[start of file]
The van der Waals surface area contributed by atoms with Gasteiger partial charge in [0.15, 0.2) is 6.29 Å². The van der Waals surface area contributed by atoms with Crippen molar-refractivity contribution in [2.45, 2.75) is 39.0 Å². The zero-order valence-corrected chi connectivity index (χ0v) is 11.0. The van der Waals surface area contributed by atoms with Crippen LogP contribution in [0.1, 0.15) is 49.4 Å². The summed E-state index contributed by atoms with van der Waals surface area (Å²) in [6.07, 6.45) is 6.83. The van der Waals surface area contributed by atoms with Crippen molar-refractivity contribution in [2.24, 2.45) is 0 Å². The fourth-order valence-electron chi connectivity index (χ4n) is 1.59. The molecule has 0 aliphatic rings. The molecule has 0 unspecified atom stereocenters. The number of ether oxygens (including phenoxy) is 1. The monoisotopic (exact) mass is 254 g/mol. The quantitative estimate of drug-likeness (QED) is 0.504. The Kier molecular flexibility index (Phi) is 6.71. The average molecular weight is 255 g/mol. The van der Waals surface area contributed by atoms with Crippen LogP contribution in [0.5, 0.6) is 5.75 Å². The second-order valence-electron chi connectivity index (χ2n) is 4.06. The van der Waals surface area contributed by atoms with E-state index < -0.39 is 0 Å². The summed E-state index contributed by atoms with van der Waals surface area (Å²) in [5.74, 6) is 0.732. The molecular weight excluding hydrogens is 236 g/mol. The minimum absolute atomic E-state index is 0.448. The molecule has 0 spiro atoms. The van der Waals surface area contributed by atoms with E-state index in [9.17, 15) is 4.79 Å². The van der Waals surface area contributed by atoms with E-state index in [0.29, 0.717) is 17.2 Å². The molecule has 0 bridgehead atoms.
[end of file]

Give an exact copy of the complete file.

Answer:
The van der Waals surface area contributed by atoms with Gasteiger partial charge in [0.15, 0.2) is 6.29 Å². The van der Waals surface area contributed by atoms with Crippen molar-refractivity contribution in [2.45, 2.75) is 39.0 Å². The zero-order valence-corrected chi connectivity index (χ0v) is 11.0. The van der Waals surface area contributed by atoms with Crippen LogP contribution in [0.1, 0.15) is 49.4 Å². The summed E-state index contributed by atoms with van der Waals surface area (Å²) in [6.07, 6.45) is 6.83. The van der Waals surface area contributed by atoms with Crippen molar-refractivity contribution in [2.24, 2.45) is 0 Å². The fourth-order valence-electron chi connectivity index (χ4n) is 1.59. The molecule has 0 aliphatic rings. The molecule has 0 unspecified atom stereocenters. The number of ether oxygens (including phenoxy) is 1. The monoisotopic (exact) mass is 254 g/mol. The quantitative estimate of drug-likeness (QED) is 0.504. The Kier molecular flexibility index (Phi) is 6.71. The average molecular weight is 255 g/mol. The van der Waals surface area contributed by atoms with Crippen LogP contribution in [0.5, 0.6) is 5.75 Å². The second-order valence-electron chi connectivity index (χ2n) is 4.06. The van der Waals surface area contributed by atoms with E-state index < -0.39 is 0 Å². The summed E-state index contributed by atoms with van der Waals surface area (Å²) in [5.74, 6) is 0.732. The molecular weight excluding hydrogens is 236 g/mol. The minimum absolute atomic E-state index is 0.448. The molecule has 0 spiro atoms. The van der Waals surface area contributed by atoms with E-state index in [9.17, 15) is 4.79 Å². The van der Waals surface area contributed by atoms with E-state index in [0.29, 0.717) is 17.2 Å². The molecule has 0 bridgehead atoms.